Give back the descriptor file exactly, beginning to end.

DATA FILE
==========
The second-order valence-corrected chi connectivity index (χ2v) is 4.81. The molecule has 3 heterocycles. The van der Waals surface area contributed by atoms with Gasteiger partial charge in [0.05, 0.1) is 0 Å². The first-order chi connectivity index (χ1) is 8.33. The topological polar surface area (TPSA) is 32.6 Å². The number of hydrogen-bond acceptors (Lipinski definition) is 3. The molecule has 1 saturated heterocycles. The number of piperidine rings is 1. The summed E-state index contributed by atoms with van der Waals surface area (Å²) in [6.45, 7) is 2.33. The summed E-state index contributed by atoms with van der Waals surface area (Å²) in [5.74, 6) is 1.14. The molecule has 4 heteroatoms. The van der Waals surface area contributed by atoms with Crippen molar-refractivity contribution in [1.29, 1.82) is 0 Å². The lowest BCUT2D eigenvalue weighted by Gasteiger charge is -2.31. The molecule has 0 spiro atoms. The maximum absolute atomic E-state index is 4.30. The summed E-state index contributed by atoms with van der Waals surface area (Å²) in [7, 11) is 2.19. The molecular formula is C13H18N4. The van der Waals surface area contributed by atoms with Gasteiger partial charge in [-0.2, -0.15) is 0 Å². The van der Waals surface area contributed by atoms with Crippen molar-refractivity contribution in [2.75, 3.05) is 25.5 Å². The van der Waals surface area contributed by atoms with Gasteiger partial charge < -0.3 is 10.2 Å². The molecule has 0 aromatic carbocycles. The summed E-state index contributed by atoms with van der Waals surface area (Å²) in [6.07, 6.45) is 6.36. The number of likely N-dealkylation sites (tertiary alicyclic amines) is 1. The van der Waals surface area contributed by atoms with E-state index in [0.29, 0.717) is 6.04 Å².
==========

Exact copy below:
The second-order valence-corrected chi connectivity index (χ2v) is 4.81. The molecule has 3 heterocycles. The van der Waals surface area contributed by atoms with Gasteiger partial charge in [0.05, 0.1) is 0 Å². The first-order chi connectivity index (χ1) is 8.33. The topological polar surface area (TPSA) is 32.6 Å². The number of hydrogen-bond acceptors (Lipinski definition) is 3. The molecule has 1 saturated heterocycles. The number of piperidine rings is 1. The summed E-state index contributed by atoms with van der Waals surface area (Å²) in [6.45, 7) is 2.33. The summed E-state index contributed by atoms with van der Waals surface area (Å²) in [5.74, 6) is 1.14. The molecule has 4 heteroatoms. The van der Waals surface area contributed by atoms with Crippen molar-refractivity contribution in [1.29, 1.82) is 0 Å². The lowest BCUT2D eigenvalue weighted by Gasteiger charge is -2.31. The molecule has 0 spiro atoms. The maximum absolute atomic E-state index is 4.30. The summed E-state index contributed by atoms with van der Waals surface area (Å²) in [7, 11) is 2.19. The molecular formula is C13H18N4. The van der Waals surface area contributed by atoms with Gasteiger partial charge in [-0.2, -0.15) is 0 Å². The van der Waals surface area contributed by atoms with Crippen molar-refractivity contribution in [2.75, 3.05) is 25.5 Å². The van der Waals surface area contributed by atoms with Gasteiger partial charge < -0.3 is 10.2 Å². The molecule has 0 aromatic carbocycles. The summed E-state index contributed by atoms with van der Waals surface area (Å²) in [6.07, 6.45) is 6.36. The number of likely N-dealkylation sites (tertiary alicyclic amines) is 1. The van der Waals surface area contributed by atoms with E-state index in [0.29, 0.717) is 6.04 Å².